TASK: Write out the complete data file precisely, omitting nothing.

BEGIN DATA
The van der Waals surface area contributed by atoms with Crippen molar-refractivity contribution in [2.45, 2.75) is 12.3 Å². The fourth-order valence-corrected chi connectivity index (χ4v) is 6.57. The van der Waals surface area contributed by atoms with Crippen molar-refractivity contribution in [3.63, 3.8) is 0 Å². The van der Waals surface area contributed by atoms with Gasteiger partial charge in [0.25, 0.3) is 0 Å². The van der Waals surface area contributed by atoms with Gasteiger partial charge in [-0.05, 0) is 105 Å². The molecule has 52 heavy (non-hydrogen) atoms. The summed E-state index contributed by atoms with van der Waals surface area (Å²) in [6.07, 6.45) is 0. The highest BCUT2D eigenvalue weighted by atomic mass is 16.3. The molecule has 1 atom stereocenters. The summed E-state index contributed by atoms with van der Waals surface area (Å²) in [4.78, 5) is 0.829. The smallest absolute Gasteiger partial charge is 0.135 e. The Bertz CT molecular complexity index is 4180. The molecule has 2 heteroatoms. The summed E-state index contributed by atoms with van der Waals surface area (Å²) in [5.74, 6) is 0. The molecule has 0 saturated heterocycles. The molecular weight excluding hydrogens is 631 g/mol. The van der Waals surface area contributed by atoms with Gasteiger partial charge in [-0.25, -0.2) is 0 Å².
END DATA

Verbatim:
The van der Waals surface area contributed by atoms with Crippen molar-refractivity contribution in [2.45, 2.75) is 12.3 Å². The fourth-order valence-corrected chi connectivity index (χ4v) is 6.57. The van der Waals surface area contributed by atoms with Crippen molar-refractivity contribution in [3.63, 3.8) is 0 Å². The van der Waals surface area contributed by atoms with Gasteiger partial charge in [0.25, 0.3) is 0 Å². The van der Waals surface area contributed by atoms with Gasteiger partial charge in [-0.05, 0) is 105 Å². The molecule has 52 heavy (non-hydrogen) atoms. The summed E-state index contributed by atoms with van der Waals surface area (Å²) in [6.07, 6.45) is 0. The highest BCUT2D eigenvalue weighted by atomic mass is 16.3. The molecule has 1 atom stereocenters. The summed E-state index contributed by atoms with van der Waals surface area (Å²) in [4.78, 5) is 0.829. The smallest absolute Gasteiger partial charge is 0.135 e. The Bertz CT molecular complexity index is 4180. The molecule has 2 heteroatoms. The summed E-state index contributed by atoms with van der Waals surface area (Å²) in [5.74, 6) is 0. The molecule has 0 saturated heterocycles. The molecular weight excluding hydrogens is 631 g/mol. The van der Waals surface area contributed by atoms with Gasteiger partial charge in [-0.25, -0.2) is 0 Å².